Tibialis-Anterior-Tendonitis

The tibialis anterior, which is the large muscle that runs down the outside of the shin, helps lift the foot up during walking. Tibialis anterior tendonitis refers to irritation and swelling of the tendon that lies in front of the ankle into the midfoot.

Symptoms

Pain when bending the foot and toes up

Tenderness, redness and swelling over front of ankle into midfoot area

Weakness when lifting foot upwards

Tightness in calf muscles

Causes

Overuse of muscle — walking with long stride length at quick pace, walking downhill, running on hard surfaces, playing sports with frequent changes in direction

Tight calf muscles

High-heeled shoes

Treatment

Treatment focus is on resting irritated tendon and decreasing inflammation. Surgery may be an option if conservative treatment is ineffective.

Activity limitation / rest

Over the counter pain medication, such as ibuprofen (Advil, Motrin) or naproxen (Aleve), as needed

Ice to affected area

Calf stretches

Walker boot or cast if symptoms are severe

Ankle brace

Shoes with a “rocker sole”

Padding in shoe to relieve pressure on area

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The Tibialis Anterior is a leg muscle that attaches to the inside portion of the middle of the foot or midfoot. During walking this muscle helps to lift the foot off of the ground during the swing, as well as help to slow the foot strike during the stance portion of the walking cycle.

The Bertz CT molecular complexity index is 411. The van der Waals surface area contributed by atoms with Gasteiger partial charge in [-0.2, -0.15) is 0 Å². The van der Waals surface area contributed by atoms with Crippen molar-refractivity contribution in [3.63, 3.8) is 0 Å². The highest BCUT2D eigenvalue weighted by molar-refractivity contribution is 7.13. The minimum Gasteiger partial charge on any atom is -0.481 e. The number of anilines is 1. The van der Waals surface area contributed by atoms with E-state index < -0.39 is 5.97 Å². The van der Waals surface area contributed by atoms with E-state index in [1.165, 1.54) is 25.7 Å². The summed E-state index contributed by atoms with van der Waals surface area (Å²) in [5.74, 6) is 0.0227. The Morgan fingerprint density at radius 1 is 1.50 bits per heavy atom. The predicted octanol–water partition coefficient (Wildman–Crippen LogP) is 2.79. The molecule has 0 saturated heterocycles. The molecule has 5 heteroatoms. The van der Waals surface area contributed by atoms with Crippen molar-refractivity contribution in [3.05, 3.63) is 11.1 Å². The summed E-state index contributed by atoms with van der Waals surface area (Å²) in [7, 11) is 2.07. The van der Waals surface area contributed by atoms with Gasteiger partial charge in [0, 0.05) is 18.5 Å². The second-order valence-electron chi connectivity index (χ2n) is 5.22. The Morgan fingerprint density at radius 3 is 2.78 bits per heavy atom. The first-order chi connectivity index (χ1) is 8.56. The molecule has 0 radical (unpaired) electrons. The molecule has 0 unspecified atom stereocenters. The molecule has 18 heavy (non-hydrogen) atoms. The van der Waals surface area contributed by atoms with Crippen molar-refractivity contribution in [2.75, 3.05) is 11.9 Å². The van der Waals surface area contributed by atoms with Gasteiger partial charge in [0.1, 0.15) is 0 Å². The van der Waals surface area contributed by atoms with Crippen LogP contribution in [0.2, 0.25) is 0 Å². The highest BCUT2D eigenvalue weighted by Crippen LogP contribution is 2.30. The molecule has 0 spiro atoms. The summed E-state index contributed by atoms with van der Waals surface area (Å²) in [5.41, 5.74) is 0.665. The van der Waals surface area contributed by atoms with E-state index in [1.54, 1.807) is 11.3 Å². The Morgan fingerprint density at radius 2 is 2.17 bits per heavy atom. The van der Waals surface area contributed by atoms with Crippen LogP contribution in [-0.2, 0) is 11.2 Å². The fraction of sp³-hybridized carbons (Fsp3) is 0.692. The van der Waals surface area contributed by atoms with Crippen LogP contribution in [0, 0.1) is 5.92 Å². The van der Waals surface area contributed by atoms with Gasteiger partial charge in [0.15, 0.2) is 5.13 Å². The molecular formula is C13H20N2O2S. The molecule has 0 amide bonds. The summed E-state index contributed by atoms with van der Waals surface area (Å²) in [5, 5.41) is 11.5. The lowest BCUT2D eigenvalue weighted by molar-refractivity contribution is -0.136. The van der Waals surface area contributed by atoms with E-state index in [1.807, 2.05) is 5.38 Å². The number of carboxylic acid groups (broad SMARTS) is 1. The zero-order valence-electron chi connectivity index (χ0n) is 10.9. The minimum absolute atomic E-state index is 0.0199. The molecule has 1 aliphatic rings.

Overuse of this muscle can occur while walking with a long stride length at a quick pace, slowing the foot plant during downhill walking. Tight calf muscles can contribute by increasing the work of the Tibialis Anterior tendon to lift the foot up during the swing portion on walking. Wearing heeled shoes can additionally increase the stress on this muscle increasing the risk for developing tendonitis. The pain associated with Tibialis Anterior tendonitis is generally noted at its attachment to the midfoot. Radiographic studies like X-rays don’t assist in diagnosis and MRI are reserved if symptoms persist despite conservative treatment.
Treatment is aimed at decreasing inflammation to the tissues with ICE and anti-inflammatory medications as well as calf stretching and rest. By restricting ankle motion, the short term use of a removable cast boot can be very helpful. Wearing shoes that have a “rocker sole” tend to decrease the stress on this muscle by allowing a more rolling motion during the walking cycle. The change in mechanical stress through the ankle during walking helps to rest this tendon during the recovery period.

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